27 03 2022

Anyone anywhere who has tried to import materiel knows that paperwork is essential. Where you are depends on how tedious it all is. In Zimbabwe three import permits are required for plant material; a Plant Import Permit, a Control of Goods Act Import Permit and a National Biocontrol Authority Import Permit. So when I need to import the coir pith (coco peat is the trade name) that we use in the nursery as a propagation medium, I am filled with a sense of dread and resignation. It can be a tedious process, really tedious.

Compounding the issue is the Covid crisis. I have had an order in with my supplier in India for eight months now. Finally he said that he could source a container but it would have to come in via Durban in South Africa, not the shorter land route via Beira in Mozambique. I have had to use this route once before in 2014 so went back through my file; the C & F (carriage and freight) price to Durban had increased 200%. I don’t know how much of this was the container but I do know that thanks to Covid prices of containers have skyrocketed. There was nothing to be done about that; the imported medium is much better quality than the local medium, so I got on with the application process.

The Ministry of Agriculture building where two of the permits are to be applied for is quite close to where I live and fortunately well out of the CBD. It’s also had quite a makeover since I was last there just over a year ago for another purpose. The gardens have been spruced up and the parking lot and entry and exit made less hazardous off the busy Borrowdale Road that passes it. I suppose it’s a small expense compared with fixing up the disastrous state of the roads and public hospitals but I do feel it shows where the interest in spending money lies.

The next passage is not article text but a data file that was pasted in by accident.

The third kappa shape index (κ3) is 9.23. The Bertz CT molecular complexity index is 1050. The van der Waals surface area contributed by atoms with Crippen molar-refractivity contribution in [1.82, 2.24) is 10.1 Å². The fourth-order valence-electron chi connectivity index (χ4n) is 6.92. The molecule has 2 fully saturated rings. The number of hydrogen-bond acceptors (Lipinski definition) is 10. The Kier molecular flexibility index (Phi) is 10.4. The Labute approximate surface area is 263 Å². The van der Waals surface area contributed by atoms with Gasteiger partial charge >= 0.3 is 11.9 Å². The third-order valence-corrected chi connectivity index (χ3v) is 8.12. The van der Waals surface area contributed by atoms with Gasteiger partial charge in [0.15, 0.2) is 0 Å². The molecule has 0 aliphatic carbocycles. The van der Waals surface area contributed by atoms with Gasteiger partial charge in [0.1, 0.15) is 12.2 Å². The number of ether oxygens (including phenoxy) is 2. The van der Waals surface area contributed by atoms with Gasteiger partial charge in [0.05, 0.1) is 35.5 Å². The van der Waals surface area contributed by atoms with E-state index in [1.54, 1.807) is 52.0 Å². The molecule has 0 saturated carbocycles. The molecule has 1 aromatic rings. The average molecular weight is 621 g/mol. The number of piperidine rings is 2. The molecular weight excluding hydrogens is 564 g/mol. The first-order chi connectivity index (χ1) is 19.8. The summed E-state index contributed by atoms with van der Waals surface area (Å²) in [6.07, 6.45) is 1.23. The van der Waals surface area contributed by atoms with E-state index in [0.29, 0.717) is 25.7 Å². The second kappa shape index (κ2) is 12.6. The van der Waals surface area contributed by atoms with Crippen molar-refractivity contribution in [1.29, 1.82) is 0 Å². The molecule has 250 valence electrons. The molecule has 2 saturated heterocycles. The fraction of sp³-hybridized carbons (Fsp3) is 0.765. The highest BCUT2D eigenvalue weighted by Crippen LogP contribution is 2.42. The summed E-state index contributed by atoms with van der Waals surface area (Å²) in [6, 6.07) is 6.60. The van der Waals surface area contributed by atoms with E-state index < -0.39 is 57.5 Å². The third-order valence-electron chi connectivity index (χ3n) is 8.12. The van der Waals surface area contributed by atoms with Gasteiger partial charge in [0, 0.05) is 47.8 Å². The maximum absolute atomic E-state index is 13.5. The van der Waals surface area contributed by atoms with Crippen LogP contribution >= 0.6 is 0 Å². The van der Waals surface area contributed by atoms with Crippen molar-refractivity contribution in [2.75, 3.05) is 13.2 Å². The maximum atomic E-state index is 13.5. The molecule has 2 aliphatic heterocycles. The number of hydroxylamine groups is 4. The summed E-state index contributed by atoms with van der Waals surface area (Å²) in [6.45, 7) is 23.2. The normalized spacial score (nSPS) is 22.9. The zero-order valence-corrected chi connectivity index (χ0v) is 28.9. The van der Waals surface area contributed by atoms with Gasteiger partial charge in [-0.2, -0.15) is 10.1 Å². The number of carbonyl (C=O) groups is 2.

In order to start the process I had to provide a number of other documents. Several were company registration documents and easy to get copies of them from the accounting firm where they are kept. Another was proof of membership of the Agricultural Marketing Association (AMA) and despite the name I’ve yet to ascertain exactly what it does apart from take US$350 per year off me. I did notice that they had gone some way towards making applications entirely online.

They young man in the AMA office was pleasant and chatty. He took the completed forms off me and put them through the very large scanner/copier/printer in the corner of the room. “We are making every effort to go paperless” he commented. When I pointed out that it was a very large and new printer he did admit that it was a bit ironic. He was well informed and actually did know what coir pith was and what it was used for. The actual registering online took a bit of tweaking over the phone but I’ll admit to being impressed that it actually does work even it it’s not very intuitive. Zimbabwe is progressing in very select areas!

The permit application process at the Ministry of Agriculture was also surprisingly painless. The Plant Import Permit was ready within three working days and the Control of Goods Act permit two days after that. I didn’t have to queue long either! The Biocontrol Permit needs a declaration from the coir pith supplier but that can only be had once the coir is packed in the container and ready to be shipped. Apparently I can also apply for that entirely online. We’ll see. Of course fuel prices have increased markedly in the last month which was after I got the original quote so I haven’t dared to inquire what the new transport costs from Durban will be.

Some of the stands at the ART field day